Monday, March 23, 2009

36 Views of Mount Fuji

What I love about Hokusai’s series of woodcuts titled '36 Views of Mount Fuji’ is that there are actually 46 of them. The master loved the series so much that even after the 36, he kept making more of them.

Professor Cathy Davidson has titled her book after those woodcuts. The book is a series of vignettes about her 4 different trips to Japan, the first one in 1980, staying and teaching English to young women in a Japan university.

If you travel to enough places, you will surely end up in places that don’t live up to their reputations. For some people, Paris won’t quite be Paris. When it comes to countries like Japan that are a bit more inscrutable for passing outsiders, a book like 36 Views of Mount Fuji almost beats going to Japan. In many ways, reading this book is better than even a week spent visiting Japan, though neither should be missed.

In my current thinking, I am beginning to believe that an author’s vulnerability adds considerably to the quality of a book. Our stereotypes of successful university professors are of people who have everything under control at all times. However, personal tragedies occur while she and her husband are spending a year teaching in Japan, and she writes about those experiences candidly.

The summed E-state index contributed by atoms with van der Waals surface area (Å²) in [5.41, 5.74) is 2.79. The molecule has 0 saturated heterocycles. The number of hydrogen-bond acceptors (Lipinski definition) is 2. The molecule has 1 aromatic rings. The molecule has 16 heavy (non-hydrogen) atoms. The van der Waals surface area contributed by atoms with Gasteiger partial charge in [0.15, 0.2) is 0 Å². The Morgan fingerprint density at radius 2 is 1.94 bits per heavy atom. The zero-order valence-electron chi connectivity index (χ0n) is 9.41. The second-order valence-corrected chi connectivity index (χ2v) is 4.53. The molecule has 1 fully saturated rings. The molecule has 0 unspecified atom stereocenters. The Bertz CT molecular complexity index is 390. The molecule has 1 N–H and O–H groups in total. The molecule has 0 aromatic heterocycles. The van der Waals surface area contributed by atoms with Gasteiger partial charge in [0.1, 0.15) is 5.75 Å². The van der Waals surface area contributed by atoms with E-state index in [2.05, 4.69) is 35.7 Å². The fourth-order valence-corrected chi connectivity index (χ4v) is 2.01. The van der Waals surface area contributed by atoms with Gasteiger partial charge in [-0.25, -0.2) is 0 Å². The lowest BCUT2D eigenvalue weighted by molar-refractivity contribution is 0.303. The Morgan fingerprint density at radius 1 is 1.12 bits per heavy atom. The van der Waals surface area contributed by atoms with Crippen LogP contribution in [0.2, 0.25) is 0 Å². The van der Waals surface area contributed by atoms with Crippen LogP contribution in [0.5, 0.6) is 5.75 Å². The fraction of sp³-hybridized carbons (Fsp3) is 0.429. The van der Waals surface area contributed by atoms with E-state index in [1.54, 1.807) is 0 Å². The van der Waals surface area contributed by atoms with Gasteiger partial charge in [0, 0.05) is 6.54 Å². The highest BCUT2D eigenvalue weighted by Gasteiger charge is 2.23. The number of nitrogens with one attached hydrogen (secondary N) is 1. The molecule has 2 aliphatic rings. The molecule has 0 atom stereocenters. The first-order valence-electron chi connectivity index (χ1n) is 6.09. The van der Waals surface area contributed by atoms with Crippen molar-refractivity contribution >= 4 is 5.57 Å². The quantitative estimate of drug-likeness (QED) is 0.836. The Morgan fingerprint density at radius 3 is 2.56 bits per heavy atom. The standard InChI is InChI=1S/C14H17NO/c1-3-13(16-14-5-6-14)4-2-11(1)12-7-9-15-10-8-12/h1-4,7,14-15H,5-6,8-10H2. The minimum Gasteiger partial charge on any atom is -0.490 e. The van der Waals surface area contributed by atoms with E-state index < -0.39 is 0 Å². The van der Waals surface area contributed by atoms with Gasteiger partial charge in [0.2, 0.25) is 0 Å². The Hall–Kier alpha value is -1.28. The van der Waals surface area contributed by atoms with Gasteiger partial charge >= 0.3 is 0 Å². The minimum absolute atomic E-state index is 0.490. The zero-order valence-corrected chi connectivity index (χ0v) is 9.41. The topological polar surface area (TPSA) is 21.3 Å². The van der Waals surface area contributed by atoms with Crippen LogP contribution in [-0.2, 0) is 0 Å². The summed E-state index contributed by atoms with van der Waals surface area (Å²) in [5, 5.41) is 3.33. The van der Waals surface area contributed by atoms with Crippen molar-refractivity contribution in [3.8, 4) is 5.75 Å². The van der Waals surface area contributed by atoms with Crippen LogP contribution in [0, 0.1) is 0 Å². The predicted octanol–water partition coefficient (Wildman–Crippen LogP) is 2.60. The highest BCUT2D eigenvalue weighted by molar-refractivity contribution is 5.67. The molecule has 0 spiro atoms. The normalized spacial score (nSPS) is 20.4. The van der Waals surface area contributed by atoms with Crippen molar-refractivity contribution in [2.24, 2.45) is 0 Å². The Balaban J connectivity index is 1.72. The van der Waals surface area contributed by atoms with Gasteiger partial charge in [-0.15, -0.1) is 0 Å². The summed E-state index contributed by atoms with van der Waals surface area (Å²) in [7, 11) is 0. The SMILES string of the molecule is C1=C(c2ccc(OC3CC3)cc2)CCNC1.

After being floored by the affection and sympathy she and her husband were shown after a family death, she begins to wonder what happened to the ‘rules’ that govern everything in Japan. She writes, “Rules are very important to us,” Professor Sano says, smiling. “But sometimes foreigners don’t understand that we have rules for how to break the rules too.”

Cathy Davidson’s keen observations and vast background knowledge means that we vicariously participate in rituals, college classroom discussions, communal baths and temple visits. As readers we share her enjoyment when she gets included and feel her disappointment when she gets shut out because to an extent, she will always be a stranger.

This graceful and rich book, full of emotional empathy and apparent contradictions gives us an access to the people of Japan that we simply wouldn’t have even if we spent days staying at a hotel in Tokyo or Kyoto and wandering about the sights.

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